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Approximately one of every three to five women with migraine without aura experience migraine attacks in relation to menstruation. The International Classification of Headache Disorders, 2nd Edition provides appendix diagnoses for pure and menstrually related migraine without aura that need further validation. Probands with menstrual migraine might have more affected relatives than probands with nonmenstrual migraine. However, precise epidemiological, family, and twin data still are lacking.
The definition of menstrual migraine varied before the introduction of the International Headache Society’s (IHS) Classification and Diagnostic Criteria for Headache Disorders and Facial Pain in 1988 . The IHS classification did not classify menstrual migraine as a specific type of headache, but had a comment in relation to migraine without aura: “Migraine without aura may occur almost exclusively at a particular time of the menstrual cycle—so-called menstrual migraine. Generally accepted criteria for this entity are not available. It seems reasonable to demand that 90% of attacks should occur between 2 days before menses and the last day of menses, but further epidemiological knowledge is needed” . The revision of the IHS classification, the International Classification of Headache Disorders, 2nd Edition (ICDH-II) from 2004, does not include menstrual migraine within the main body of the classification . However, it provides diagnostic criteria for pure menstrual migraine without aura and menstrually-related migraine without aura in the appendix. Pure menstrual migraine without aura is defined as migraine without aura that occurs exclusively on day 1 of menstruation ±2 days in at least two out of three menstrual cycles. Menstrually related migraine without aura additionally has attacks of migraine without aura in the nonmenstrual period. Further scientific evidence is needed before these terms can be part of future headache classifications.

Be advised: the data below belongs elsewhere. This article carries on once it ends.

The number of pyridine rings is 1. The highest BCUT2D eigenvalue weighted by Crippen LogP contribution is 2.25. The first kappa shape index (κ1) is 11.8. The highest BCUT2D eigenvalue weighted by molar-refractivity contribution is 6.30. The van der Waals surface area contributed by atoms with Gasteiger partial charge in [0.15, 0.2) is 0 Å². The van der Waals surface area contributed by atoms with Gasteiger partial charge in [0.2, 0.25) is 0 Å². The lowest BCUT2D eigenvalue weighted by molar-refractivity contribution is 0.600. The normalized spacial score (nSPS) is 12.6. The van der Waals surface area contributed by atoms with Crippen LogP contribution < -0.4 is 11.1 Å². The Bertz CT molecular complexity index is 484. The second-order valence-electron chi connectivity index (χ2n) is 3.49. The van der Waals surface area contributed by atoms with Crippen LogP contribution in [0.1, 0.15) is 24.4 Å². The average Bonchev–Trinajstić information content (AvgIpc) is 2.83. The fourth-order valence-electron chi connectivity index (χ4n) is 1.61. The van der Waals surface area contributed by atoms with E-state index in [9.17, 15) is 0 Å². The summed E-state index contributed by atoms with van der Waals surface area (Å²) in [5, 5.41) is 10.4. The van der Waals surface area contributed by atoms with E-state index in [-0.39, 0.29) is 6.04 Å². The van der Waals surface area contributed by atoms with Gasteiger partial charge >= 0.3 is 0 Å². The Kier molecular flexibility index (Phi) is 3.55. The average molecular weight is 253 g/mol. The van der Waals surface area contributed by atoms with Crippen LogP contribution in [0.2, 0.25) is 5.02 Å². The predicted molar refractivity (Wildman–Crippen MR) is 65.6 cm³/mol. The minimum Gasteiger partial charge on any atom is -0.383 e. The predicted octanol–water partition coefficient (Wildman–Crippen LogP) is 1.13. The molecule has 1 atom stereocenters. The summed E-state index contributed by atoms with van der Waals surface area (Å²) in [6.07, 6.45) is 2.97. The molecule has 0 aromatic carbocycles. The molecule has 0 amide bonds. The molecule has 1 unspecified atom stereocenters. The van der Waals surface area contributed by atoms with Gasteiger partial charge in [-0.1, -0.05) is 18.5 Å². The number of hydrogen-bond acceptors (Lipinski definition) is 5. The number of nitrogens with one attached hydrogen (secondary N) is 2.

Some elegant studies from the early 1970s showed that changes in estrogen levels could precipitate an attack of migraine [3–6]. A population-based survey on migraine with physician-conducted interviews found that menstrual migraine occurred especially in females with similar age at onset of migraine without aura and menarche, while this association was not present in migraine with aura. Attacks in relation to ovulation could not be demonstrated in migraine either with or without aura . This may be because the peak of estrogen at ovulation is of short duration and the fall of serum estrogen must be preceded by several days of exposure to high levels of estrogens to precipitate the attack . Both migraine without aura and migraine with aura improve during pregnancy [7–11]. The results suggest that female hormones are important as a precipitating factor in migraine without aura, but less so in migraine with aura.
The prevalence of migraine before puberty is equal in boys and girls . After menarche and during women’s reproductive years, the gender ratio shows a two- to threefold preponderance of women, because the prevalence of migraine without aura increases much more in women than men [13, 14]. More than 50% of women with migraine report an association between menstruation and migraine [15, 16]. Table 1 shows the prevalence of pure menstrual migraine without aura and menstrually related migraine without aura. The prevalence varies due to different diagnostic criteria and methodology. The prevalence of pure menstrual migraine without aura varies between 7% and 14% among female migraineurs, while the prevalence of menstrually related migraine without aura varies from 10% to 71% among female migraineurs. Approximately one of every three to five female migraineurs has attacks of migraine without aura in relation to menstruation.